Top Facebook Apps Violate Privacy Terms: Report

No stranger to privacy concerns, Facebook is one again in in the privacy spotlight following a Wall Street Journal report that some popular Facebook applications leak personal information to advertisers.

"Many of the popular applications, or 'apps,' on the social-networking site Facebook Inc. have been transmitting identifying information -- in effect, providing access to people's names and, in some cases, their friends' names -- to dozens of advertising and Internet tracking companies," according to The Wall Street Journal, which wrote about Facebook Sunday in the latest installment of its recent "What They Know" series about advertising and the Internet.

The issue affects "tens of millions of Facebook app users," the Journal writes, "including people who set their profiles to Facebook's strictest privacy settings." Some of the apps cited by the Journal include FarmVille, by the Zynga Game Network, and Texas HoldEm Poker.

The newspaper's assertions come as Facebook faces continuing scrutiny over how well it protects its users' personal data.

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Last week, Facebook added a feature through which users can obtain disposable, single-use passwords for using Facebook on public computers. Facebook has also enabled users to see their recent log in activity in the Account Security section, to know where and how their account was recently accessed.

NEXT: Facebook's Response

In an early Monday response to the Journal's piece, Mike Vernal, a senior platform engineer at Facebook, wrote a statement on Facebook's Developer Blog and described the reports as "exaggerated" and suggested the concern stems from a design flaw in how Internet browsers work.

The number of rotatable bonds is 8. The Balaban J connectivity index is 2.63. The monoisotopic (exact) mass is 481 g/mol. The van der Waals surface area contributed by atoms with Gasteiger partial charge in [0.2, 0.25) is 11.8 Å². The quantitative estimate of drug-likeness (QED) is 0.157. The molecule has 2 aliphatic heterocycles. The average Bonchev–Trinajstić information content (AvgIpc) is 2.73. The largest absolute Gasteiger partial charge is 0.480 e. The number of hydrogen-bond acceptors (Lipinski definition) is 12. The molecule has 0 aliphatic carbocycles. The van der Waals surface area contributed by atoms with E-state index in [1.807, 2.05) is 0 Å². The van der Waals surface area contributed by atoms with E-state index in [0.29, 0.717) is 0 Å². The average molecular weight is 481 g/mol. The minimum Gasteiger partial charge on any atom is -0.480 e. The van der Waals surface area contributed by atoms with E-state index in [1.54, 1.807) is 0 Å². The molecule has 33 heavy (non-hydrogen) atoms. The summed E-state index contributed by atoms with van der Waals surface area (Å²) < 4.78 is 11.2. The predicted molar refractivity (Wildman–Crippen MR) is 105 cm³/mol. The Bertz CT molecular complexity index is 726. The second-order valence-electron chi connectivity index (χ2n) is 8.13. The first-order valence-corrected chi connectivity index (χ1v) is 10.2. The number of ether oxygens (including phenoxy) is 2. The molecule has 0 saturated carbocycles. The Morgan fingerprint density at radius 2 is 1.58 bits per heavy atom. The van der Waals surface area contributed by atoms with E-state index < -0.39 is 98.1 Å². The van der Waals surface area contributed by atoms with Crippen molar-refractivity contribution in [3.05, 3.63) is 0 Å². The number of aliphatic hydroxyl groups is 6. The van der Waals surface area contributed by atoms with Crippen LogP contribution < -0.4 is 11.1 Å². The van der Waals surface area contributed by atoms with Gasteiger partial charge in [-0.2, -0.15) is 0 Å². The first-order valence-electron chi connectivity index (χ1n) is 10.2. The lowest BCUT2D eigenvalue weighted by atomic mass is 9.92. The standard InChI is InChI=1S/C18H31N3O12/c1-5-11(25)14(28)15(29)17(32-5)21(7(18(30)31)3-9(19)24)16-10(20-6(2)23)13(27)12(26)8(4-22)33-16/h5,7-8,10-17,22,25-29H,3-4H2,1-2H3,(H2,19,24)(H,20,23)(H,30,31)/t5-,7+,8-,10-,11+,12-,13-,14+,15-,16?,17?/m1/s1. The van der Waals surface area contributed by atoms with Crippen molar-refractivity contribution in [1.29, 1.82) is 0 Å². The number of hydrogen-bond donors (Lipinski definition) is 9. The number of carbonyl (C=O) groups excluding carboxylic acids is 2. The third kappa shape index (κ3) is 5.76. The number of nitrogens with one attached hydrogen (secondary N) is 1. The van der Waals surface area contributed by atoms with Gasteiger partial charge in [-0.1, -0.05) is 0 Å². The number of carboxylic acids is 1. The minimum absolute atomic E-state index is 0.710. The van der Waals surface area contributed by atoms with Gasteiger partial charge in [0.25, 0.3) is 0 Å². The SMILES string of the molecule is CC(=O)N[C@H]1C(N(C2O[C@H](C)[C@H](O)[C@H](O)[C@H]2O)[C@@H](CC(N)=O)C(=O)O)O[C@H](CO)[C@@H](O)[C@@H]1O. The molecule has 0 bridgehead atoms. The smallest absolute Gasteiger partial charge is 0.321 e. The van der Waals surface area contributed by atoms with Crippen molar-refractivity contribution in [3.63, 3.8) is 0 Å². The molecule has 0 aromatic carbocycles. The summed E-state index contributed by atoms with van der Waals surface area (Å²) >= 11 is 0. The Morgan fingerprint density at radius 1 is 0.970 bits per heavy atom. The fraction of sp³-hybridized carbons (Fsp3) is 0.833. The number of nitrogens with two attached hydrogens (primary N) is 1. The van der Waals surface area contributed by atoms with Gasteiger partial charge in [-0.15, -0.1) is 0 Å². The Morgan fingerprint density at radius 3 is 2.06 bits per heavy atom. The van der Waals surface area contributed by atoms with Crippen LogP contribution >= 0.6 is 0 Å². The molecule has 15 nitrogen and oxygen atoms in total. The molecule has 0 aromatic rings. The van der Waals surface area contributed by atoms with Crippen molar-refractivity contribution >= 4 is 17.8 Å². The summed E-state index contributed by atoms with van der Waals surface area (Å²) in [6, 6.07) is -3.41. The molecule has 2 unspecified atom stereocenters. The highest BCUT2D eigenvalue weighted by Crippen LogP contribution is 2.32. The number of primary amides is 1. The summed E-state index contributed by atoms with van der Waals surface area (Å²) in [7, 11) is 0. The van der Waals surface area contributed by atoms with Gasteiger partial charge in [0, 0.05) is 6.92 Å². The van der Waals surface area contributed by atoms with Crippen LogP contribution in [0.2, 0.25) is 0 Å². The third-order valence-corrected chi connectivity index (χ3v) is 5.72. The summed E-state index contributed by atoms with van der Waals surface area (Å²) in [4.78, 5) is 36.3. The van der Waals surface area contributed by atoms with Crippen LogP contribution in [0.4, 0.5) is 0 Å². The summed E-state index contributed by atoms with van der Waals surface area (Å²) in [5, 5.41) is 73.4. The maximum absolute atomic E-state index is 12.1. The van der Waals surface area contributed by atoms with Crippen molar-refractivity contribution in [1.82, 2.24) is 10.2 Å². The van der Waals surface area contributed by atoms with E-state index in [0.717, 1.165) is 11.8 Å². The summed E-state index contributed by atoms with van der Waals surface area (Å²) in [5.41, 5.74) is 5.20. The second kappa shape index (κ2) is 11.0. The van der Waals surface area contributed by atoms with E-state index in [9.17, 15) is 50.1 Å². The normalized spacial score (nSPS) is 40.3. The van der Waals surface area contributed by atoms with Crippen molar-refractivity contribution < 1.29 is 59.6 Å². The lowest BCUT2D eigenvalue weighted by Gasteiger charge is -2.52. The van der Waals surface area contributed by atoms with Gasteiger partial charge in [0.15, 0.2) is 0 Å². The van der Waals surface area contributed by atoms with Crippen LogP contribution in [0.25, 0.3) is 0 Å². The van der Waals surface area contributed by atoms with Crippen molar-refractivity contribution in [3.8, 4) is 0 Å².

"Recently, it has come to our attention that several applications built on Facebook Platform were passing the User ID (UID), an identifier that we use within our APIs, in a manner that violated this policy," Vernal wrote. "In most cases, developers did not intend to pass the information, but did so because of the technical details of how the browsers work."

He doesn't call out the Journal specifically, but writes:

"Press reports have exaggerated the implication of sharing at UID [user ID]. Knowledge of a UID does not enable anyone to access private user information without explicit user consent. Nevertheless, we are committed to ensuring that even the inadvertent passing of UIDs is prevented and all applications are in compliance with our policy."

Facebook reportedly shut down some of the applications mentioned in the Journal piece over the weekend, including Gift Creator, Quiz Creator, Colorful Butterflies and several others. According to TechCrunch, those applications were back up and running as of early Monday.